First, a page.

The Berman Museum houses the more than 6,000 piece collection of Farley and Germaine Berman, as well as the over 1000 piece Asian Art collection from the Foo Family, and collection pieces from many other donors.
In the American West gallery, visitors discover the history of the exploration and colonization of the American West. View artifacts and weapons from the Revolutionary War through the Spanish American War. Observe our collection of Remington and Russell bronze sculptures. Children explore our hands-on frontier wagon and marvel at our life-size dioramas.
The Deadly Beauty gallery contains examples of rare and exotic weapons from around the world. Visitors can examine Berman’s collection of spy and combination weapons – remember, not all is as it seems! Other items found in the gallery include sets of medieval armor, Czech coronation set, and items that personally belonged to Napoleon Bonaparte. Do not leave without seeing the Persian Scimitar of Abbas I, encrusted with 1295 diamonds, 50 carats of rubies, a 10-carat emerald in the hilt and 3 pounds of gold.
In the Foo Gallery of Asian Art, guests admire ceramics, furniture, and sculptures from across the Asiatic world. Icons from Buddhism and Hinduism coincide with beautiful home furnishings. Children can smell exotic spices and try-on cultural clothing at our hands-on station.
Our World Wars galleries illustrate the dramatic times of WWI and WWII through artifacts and images. Guests can see items owned by Mussolini, as well as Adolf Hitler’s personal silver tea service. This hall also contains an extensive collection of machine guns, mortars, mines and bazooka/rocket launchers. Children explore a recreation of a WWI trench dugout and examine clothing and items from WWII in our hands-on trunk.
The Pearl Harbor room, a continuation of the World Wars Gallery, not only tells the story of the “date which will live in infamy”, but it also personalizes those that were lost during the attack. This exhibit focuses on the stories of three men from Calhoun County who were killed in the attack: William Francis Roberts, Frank Weaver Hindman, and George Washington Ingram. Listen to President Roosevelt address the nation, while examining keepsakes, photos, and the largest piece of the U.S.S. Arizona ever given.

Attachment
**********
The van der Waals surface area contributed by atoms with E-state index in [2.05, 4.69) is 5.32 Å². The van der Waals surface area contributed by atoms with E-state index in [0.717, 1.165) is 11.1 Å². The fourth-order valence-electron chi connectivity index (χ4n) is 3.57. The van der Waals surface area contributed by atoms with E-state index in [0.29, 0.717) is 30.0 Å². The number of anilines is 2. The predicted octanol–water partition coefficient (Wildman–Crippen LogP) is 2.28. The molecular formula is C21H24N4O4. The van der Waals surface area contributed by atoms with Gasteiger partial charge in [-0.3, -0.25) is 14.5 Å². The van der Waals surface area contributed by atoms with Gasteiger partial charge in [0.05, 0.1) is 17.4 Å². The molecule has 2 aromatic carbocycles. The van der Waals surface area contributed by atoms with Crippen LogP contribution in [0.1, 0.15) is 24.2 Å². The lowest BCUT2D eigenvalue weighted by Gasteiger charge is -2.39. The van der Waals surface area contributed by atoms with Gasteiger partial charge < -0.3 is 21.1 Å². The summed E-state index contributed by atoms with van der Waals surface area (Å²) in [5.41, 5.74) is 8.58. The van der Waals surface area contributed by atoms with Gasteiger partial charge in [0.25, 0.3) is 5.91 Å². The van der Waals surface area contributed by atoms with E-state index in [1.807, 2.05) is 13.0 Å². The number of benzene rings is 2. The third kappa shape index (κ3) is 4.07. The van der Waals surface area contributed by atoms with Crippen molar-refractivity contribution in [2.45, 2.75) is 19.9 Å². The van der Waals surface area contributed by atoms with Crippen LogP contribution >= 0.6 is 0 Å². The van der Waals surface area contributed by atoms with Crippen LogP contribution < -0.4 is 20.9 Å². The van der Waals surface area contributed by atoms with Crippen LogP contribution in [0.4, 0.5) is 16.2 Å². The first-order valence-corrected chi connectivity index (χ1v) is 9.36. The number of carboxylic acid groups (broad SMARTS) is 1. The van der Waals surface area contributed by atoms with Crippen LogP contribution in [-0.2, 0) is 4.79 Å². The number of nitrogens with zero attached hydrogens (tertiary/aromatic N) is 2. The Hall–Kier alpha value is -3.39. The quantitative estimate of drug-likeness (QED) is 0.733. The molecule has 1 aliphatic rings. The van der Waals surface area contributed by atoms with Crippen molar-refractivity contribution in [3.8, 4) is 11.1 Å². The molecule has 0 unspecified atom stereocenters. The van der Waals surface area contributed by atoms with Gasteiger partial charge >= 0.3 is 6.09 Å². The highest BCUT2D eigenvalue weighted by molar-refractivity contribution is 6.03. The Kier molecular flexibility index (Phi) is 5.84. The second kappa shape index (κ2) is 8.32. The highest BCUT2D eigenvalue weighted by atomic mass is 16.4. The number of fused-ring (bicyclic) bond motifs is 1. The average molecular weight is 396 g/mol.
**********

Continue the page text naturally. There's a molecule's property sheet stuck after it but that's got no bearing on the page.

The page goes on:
Birmingham Holocaust Education Center’s (BHEC) exhibit Darkness into Life: Alabama Holocaust Survivors Through Photography and Art is now open in the Berman Museum’s changing exhibit gallery.
The BHEC describes Darkness Into Life as a “sensitive exhibit of photography and art that offers a special glimpse into the private memories of 20 Alabama Holocaust survivors, revealing stories of childhoods past, lost family and friends, despair and sadness, cruelty beyond belief, bravery, the joys of liberation, and new lives in Alabama. Through bold and thought-provoking images accompanied by educational narratives, one gains a richer understanding of the history of the Holocaust and its impact on these individuals and their families.” Included in this exhibit will be an ongoing script detailing the events of the Holocaust, as well as first-hand artifacts on loan from Mike Garrard of Gadsden, Alabama.
The Berman Museum is honored to be exhibiting Darkness into Life. Our founder, Farley L. Berman, was from a prominent Jewish family, and the strife of the Jewish people has always been a part of his story.
Darkness Into Life will be on display through October 11. During this time, Anniston’s Temple Beth-El’s exhibit Quiet Affirmation: An Alabama Jewish Community will be on display in the Berman Museum lobby.
For more information on Darkness into Life or the Birmingham Holocaust Education Center, visit bhecinfo.org.